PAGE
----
Dry, dusty or dirty conditions can cause contact lenses to not only dry out, but can also lead irritants to attach themselves to the lenses. Scleral lenses offer comfort, even in dusty or dirty environments. This is because the lenses cover a large area of the eye, and since the outer layer of the lens protects the eye surface, dust and tiny particles can’t reach it. While not a complete barrier, scleral lenses can provide you with more relief and all-day comfort than traditional lenses.

If you’ve tried traditional contact lenses and have experienced any of the above, or if you’re simply seeking a more comfortable alternative to wear all day, it’s worth considering scleral lenses.

Contact a knowledgeable and experienced eye care professional, Dr. Terry Tsang, who will patiently assess and explain your condition to you. Dr. Terry Tsang will perform a specialized scleral lens custom-fitting to ensure that you receive the best fit for optimal visual clarity and comfort.

Call the Dr. Terry Tsang Optometry, Inc. today to schedule your consultation. We help patients from the Tustin, Lake Forest, Newport Beach, and Mission Viejo, in the California area enjoy great vision and comfort with scleral lenses.

Traditional contact lens wearers can at times suffer from eyes that feel dry, red, itchy, and uncomfortable.

This may happen after a long day of wear, having the wrong contact lens fit, or as a result of operating in dusty environments.

Many turn to eye drops and artificial tears for relief, though they offer only a temporary solution.

For optimal comfort and hydration, consider scleral lenses.

They provide not only visual clarity, but also protect the eyes, while ensuring that they remain moist all day long.

Because scleral lenses have a large diameter and are custom-made to your eye, it is practically impossible for them to dislodge during normal wear.

Moreover, scleral lenses decrease the risk of corneal abrasion, as they do not make contact with the surface of your cornea.

Speak to your eye doctor about scleral lenses today!

Request A Scleral Lens Appointment
Can Scleral Lenses Help You? Find Out! 949-870-2763

What Is the Shape of a Healthy Eye and How Does It Affect Vision?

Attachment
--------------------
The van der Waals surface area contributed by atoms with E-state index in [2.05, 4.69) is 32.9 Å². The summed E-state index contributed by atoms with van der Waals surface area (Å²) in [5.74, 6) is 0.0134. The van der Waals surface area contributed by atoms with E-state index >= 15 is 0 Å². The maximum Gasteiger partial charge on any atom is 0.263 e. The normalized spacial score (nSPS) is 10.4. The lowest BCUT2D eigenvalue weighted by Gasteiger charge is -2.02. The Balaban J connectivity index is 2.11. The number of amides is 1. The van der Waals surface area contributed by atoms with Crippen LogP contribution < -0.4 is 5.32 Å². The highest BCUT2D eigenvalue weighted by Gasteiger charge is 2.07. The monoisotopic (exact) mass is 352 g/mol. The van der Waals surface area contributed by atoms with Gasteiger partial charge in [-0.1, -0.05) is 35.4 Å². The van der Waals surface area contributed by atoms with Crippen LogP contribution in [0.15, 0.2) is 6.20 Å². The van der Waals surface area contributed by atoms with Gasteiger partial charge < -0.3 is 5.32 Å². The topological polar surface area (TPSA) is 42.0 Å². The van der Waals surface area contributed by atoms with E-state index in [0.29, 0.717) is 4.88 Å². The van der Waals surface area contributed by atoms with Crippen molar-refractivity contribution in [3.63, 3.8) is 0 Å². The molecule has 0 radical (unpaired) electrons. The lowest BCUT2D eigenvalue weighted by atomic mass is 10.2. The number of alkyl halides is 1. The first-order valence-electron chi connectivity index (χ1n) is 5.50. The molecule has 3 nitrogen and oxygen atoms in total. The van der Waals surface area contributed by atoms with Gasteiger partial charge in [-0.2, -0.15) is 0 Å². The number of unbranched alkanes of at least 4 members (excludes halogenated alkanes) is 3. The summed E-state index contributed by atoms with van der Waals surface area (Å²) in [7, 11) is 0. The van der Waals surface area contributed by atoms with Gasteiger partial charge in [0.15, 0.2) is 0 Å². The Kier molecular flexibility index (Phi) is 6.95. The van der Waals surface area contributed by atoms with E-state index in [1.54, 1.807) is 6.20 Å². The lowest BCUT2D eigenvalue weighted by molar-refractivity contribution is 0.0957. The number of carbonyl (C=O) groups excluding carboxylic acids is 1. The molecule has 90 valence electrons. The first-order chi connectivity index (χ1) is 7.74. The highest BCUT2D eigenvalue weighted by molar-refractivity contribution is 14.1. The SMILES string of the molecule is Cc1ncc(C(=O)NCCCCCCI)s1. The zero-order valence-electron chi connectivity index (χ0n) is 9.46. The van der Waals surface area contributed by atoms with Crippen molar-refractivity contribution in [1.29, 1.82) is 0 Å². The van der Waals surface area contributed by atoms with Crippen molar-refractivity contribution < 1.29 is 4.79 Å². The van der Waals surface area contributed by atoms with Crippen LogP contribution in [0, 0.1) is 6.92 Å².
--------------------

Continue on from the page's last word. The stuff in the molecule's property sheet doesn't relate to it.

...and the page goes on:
eyes eye care 640x350The human eye is a biological piece of functional art, capable of producing colorful moving three-dimensional images with high precision. At the same time, one can marvel at the aesthetic beauty of the human eye and its shape.

The Shape of a Healthy Eye

In a healthy and perfectly shaped eye, light passes through the cornea and crystalline lens, and is accurately focused onto the retina, located at the back of the gel-filled eyeball. This process enables an image to be passed onto the optic nerve and then the visual cortex of the brain. Accurate focus and convergence depend on the proper shape of each part of the eye. However, eyeballs can be either shortened (hyperopia) or elongated (myopia).

Unhealthy Eye Shapes That Impact Vision

The Myopic Eye

In an elongated myopic eyeball, the distance between the lens and retina is too long, leading the image to come into focus before reaching the retina. As a result, the photosensitive cells of the retina pick up a blurry image.

The Hyperopic Eye

In hyperopia or farsightedness, the opposite is the case. The eyeball is too short, as is the distance that light travels from lens to retina. Therefore, the image comes into focus behind the retina, causing distant objects to appear clear, whereas close ones do not come into proper focus.

The Cornea

While the crystalline lens is flexible and auto-adjusts its shape for proper focus, the cornea is static. A healthy cornea maintains its smooth dome shape. However, if the cornea is weak, the structure of the cornea cannot hold this round shape, causing the cornea to bulge outward and downward like a cone. Perfect curvature of the cornea ensures the correct bending of incoming light onto the lens, whereas inadequate curvature results in a refractive error.

An uneven or irregularly shaped cornea also distorts the image that forms at the retina. Common corneal irregularities include astigmatism and keratoconus.

Keratocoonus Labelled

Scleral Lenses for a Smooth Eye Shape

Scleral lenses are large contact lenses that rest on the sclera — the white part of the eye. The lenses span over the cornea, making them ideal for a deformed cornea as they even out the irregularity to create a perfectly shaped eye.

Contact Dr. Terry Tsang at Dr. Terry Tsang Optometry, Inc. to learn more about how your eye shape affects your vision. We’ll be happy to discuss the different correction methods available that offer you sharp, comfortable and clear vision all day, every day.

We receive clients from Tustin, Lake Forest, Newport Beach, Mission Viejo, and throughout California.

Request A Scleral Lens Appointment
Can Scleral Lenses Help You? Find Out! 949-870-2763

 

Resources:

https://www.lasikmd.com/blog/eye-shapes-affect-vision

https://www.everydayhealth.com/vision-center/the-healthy-eye/how-the-eye-works.aspx

https://www.nvisioncenters.com/eye-shapes/

https://www.nei.nih.gov/learn-about-eye-health/eye-conditions-and-diseases/refractive-errors